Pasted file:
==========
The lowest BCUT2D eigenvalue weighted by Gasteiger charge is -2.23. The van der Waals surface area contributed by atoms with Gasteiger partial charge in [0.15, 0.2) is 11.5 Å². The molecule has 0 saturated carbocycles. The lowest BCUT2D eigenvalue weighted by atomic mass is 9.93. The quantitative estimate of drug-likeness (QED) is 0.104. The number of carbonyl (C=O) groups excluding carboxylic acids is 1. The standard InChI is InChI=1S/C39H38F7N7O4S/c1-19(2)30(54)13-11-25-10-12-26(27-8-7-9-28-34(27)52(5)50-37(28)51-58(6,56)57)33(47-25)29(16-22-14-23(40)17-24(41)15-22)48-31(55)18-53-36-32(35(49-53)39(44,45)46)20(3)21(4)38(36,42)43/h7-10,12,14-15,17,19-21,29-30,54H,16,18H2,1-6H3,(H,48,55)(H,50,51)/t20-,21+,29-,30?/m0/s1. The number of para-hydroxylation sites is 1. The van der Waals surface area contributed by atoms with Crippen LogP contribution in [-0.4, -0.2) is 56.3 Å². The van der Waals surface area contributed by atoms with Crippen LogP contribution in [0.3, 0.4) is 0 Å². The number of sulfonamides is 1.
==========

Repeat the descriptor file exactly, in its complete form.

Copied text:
The lowest BCUT2D eigenvalue weighted by Gasteiger charge is -2.23. The van der Waals surface area contributed by atoms with Gasteiger partial charge in [0.15, 0.2) is 11.5 Å². The molecule has 0 saturated carbocycles. The lowest BCUT2D eigenvalue weighted by atomic mass is 9.93. The quantitative estimate of drug-likeness (QED) is 0.104. The number of carbonyl (C=O) groups excluding carboxylic acids is 1. The standard InChI is InChI=1S/C39H38F7N7O4S/c1-19(2)30(54)13-11-25-10-12-26(27-8-7-9-28-34(27)52(5)50-37(28)51-58(6,56)57)33(47-25)29(16-22-14-23(40)17-24(41)15-22)48-31(55)18-53-36-32(35(49-53)39(44,45)46)20(3)21(4)38(36,42)43/h7-10,12,14-15,17,19-21,29-30,54H,16,18H2,1-6H3,(H,48,55)(H,50,51)/t20-,21+,29-,30?/m0/s1. The number of para-hydroxylation sites is 1. The van der Waals surface area contributed by atoms with Crippen LogP contribution in [-0.4, -0.2) is 56.3 Å². The van der Waals surface area contributed by atoms with Crippen LogP contribution in [0.3, 0.4) is 0 Å². The number of sulfonamides is 1.